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Sudan

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Some human rights organizations have documented a variety of abuses and atrocities carried out by the Sudanese government over the past several years.

Contents

Abuses in conflict settings

Conflicts between the government and rebel groups--the civil war involving north-south tensions, the Darfur conflict involving Arab-tribespeople tensions in the Darfur region in the west--have resulted in rape, torture, killings, and massive population displacements (estimated at over 2 million in 2007), earning Sudan comparison to Rwanda in the press. There have also been several reported cases of crucifixions carried out in Sudan.

According to the Christian Science Monitor on March 25, 2004:

The Darfur region war boils down to this: African tribes have long been at odds with Arab groups in the region over access to good land. Then, last year, two armed African groups began a rebellion against the Khartoum regime. The government responded by apparently giving military support to Arab militias. There are reports of Sudanese military planes bombing villages, after which Arab militias go in and rape and kill survivors.

Ethnic cleansing

The conflict has been described by Mukesh Kapila, UN coordinator for Sudan, as ethnic cleansing, as Black Arab militias carry out systematic massacres of tribespeople in the Darfur region. According to Kapila, "The government has a close knowledge of what's going on - and can influence the Arab militia." The UN estimates that 10,000 civilians in the Darfur region have died thus far, and over 100,000 have fled into neighboring Chad.

Slavery

Some organizations, in particular Christian Solidarity Worldwide and related organizations, argue that Enslavement exists in Sudan and is encouraged by the Sudanese government. As an example of such allegations, in The Wall Street Journal on December 12, 2001, Michael Rubin said:

...[O]n Oct. 4, Sudanese Vice President Ali Uthman Taha declared, "The jihad is our way and we will not abandon it and will keep its banner high." ...Between Oct. 23-26, Sudanese government troops attacked villages near the southern town of Aweil, killing 93 men and enslaving 85 women and children. Then, on Nov. 2, the Sudanese military attacked villages near the town of Nyamlell, carrying off another 113 women and children. A Kenyan aide worker was also abducted, and has not been seen since.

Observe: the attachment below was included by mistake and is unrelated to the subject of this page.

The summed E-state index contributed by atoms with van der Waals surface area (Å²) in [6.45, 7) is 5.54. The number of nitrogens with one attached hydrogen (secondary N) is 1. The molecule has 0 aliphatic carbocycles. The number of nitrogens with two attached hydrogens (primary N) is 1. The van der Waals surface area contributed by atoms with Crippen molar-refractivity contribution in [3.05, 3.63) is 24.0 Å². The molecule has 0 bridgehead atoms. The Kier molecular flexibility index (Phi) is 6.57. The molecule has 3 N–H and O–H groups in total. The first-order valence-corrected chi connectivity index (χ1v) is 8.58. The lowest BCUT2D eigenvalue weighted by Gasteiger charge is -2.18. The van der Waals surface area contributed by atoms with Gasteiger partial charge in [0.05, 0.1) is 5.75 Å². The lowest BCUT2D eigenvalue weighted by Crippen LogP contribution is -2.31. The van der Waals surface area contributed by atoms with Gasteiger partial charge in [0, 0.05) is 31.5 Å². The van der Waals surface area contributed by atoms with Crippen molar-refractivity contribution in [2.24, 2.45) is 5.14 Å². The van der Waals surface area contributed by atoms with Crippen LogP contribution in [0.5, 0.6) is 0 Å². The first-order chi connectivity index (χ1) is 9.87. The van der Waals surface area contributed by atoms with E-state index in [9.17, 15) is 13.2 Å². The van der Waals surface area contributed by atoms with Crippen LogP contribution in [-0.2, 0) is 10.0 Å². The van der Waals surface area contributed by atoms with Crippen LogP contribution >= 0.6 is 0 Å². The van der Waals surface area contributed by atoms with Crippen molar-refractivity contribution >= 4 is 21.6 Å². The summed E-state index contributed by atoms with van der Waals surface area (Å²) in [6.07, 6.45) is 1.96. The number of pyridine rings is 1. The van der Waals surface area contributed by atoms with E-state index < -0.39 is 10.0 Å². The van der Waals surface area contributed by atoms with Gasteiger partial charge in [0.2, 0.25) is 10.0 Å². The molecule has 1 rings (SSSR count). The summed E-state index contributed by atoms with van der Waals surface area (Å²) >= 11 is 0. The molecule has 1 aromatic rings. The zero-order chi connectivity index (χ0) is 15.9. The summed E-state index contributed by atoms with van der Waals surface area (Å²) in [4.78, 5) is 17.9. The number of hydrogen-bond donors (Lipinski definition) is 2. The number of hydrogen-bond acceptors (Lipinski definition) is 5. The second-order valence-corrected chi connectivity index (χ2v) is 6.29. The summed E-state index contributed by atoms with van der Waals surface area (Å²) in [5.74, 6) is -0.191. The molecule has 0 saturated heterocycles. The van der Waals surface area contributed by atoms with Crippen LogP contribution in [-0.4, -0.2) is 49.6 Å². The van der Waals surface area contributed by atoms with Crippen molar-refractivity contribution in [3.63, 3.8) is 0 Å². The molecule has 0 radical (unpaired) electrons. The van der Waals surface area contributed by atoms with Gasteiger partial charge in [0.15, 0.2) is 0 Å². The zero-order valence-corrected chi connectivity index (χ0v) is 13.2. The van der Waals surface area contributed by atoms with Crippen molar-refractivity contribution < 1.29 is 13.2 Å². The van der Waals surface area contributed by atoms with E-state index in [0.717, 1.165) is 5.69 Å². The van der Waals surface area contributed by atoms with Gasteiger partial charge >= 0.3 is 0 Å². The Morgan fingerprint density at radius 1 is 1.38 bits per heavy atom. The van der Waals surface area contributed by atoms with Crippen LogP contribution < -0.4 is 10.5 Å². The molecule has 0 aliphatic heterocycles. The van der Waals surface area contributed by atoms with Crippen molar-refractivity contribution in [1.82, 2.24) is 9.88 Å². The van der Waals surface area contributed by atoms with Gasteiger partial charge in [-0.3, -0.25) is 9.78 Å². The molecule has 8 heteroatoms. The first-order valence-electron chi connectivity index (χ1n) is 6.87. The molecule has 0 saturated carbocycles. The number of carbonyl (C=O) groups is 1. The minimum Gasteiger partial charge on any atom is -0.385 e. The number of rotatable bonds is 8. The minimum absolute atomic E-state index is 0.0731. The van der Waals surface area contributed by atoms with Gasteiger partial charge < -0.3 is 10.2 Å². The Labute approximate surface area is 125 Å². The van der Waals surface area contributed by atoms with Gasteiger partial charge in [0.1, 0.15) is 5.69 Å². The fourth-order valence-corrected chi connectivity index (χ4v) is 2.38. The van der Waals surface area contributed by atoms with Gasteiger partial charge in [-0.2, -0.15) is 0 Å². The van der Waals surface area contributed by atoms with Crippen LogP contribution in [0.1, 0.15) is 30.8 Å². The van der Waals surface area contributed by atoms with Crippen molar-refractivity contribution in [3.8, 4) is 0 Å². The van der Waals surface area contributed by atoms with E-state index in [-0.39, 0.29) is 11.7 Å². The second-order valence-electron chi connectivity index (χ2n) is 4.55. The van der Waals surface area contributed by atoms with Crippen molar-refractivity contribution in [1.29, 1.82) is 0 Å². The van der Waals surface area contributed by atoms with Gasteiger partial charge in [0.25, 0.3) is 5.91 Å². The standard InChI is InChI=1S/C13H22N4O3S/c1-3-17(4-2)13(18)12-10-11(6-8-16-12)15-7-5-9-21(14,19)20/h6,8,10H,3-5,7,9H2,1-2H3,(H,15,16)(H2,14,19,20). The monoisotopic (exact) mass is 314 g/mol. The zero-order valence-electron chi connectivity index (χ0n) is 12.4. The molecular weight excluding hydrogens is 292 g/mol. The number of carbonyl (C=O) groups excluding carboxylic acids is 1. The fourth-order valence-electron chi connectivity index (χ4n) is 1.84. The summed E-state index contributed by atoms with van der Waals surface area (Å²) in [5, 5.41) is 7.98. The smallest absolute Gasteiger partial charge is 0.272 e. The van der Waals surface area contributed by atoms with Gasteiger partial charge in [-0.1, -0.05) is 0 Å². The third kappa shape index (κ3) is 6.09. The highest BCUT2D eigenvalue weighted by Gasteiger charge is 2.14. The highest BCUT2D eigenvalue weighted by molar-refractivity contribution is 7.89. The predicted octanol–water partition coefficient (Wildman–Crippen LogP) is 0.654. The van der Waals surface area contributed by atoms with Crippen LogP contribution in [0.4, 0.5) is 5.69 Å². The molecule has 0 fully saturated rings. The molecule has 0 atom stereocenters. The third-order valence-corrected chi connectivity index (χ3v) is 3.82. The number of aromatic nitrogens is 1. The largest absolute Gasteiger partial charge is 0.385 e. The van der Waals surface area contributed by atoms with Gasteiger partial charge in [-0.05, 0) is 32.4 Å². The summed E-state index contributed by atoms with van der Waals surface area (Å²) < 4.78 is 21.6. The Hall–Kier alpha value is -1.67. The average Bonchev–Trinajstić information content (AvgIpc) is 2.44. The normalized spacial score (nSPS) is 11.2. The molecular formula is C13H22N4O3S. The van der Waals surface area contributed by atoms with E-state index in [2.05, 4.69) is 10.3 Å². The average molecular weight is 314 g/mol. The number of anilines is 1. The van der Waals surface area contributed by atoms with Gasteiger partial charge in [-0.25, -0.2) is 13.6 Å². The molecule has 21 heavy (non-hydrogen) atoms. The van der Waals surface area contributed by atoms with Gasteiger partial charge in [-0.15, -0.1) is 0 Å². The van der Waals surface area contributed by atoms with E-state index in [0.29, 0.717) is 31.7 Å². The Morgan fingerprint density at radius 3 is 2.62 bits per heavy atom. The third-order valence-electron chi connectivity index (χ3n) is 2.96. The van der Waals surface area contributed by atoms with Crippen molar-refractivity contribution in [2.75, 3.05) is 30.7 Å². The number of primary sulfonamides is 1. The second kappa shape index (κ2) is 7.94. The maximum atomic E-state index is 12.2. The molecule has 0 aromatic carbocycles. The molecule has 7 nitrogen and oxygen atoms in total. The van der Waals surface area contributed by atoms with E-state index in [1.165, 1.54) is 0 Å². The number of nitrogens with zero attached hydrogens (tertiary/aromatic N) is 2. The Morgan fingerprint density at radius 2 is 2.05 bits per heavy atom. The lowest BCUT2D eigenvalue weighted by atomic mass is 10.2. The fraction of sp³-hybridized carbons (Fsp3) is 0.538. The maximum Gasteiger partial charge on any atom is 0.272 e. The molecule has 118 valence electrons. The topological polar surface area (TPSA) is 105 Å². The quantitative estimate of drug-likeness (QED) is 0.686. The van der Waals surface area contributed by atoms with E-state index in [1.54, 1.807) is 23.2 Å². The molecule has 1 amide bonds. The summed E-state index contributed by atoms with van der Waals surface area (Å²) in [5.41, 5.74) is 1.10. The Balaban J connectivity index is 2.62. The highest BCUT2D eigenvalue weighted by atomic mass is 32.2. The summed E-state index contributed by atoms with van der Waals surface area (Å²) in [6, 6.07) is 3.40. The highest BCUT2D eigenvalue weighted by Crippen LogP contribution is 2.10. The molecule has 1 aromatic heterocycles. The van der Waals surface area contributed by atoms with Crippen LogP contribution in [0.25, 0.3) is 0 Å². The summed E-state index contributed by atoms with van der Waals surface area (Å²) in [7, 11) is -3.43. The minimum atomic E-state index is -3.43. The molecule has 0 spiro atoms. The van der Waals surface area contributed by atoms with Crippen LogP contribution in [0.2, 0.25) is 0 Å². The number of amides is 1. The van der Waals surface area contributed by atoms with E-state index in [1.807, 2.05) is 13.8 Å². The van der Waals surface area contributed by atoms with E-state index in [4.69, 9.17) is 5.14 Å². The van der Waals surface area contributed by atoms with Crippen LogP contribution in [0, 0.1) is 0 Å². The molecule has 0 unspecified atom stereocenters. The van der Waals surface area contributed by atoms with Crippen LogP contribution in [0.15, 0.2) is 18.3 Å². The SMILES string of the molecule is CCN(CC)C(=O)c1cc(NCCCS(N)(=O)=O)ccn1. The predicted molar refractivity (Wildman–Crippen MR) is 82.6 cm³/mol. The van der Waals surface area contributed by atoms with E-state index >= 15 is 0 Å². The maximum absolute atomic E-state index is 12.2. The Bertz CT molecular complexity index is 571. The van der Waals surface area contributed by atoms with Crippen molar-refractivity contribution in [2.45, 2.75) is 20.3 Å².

What's Sudanese slavery like? One 11-year-old Christian boy told me about his first days in captivity: "I was told to be a Muslim several times, and I refused, which is why they cut off my finger." Twelve-year-old Alokor Ngor Deng was taken as a slave in 1993. She has not seen her mother since the slave raiders sold the two to different masters. Thirteen-year-old Akon was seized by Sudanese military while in her village five years ago. She was gang-raped by six government soldiers, and witnessed seven executions before being sold to a Sudanese Arab.
Many freed slaves bore signs of beatings, burnings and other tortures. More than three-quarters of formerly enslaved women and girls reported rapes.
While nongovernmental organizations argue over how to end slavery, few deny the existence of the practice. ...[E]stimates of the number of blacks now enslaved in Sudan vary from tens of thousands to hundreds of thousands (not counting those sold as forced labor in Libya)...

On the other hand, fraud in the name of 'slave redemption' has been documented before, as mentioned in the Independent on February 24, 2002. [1]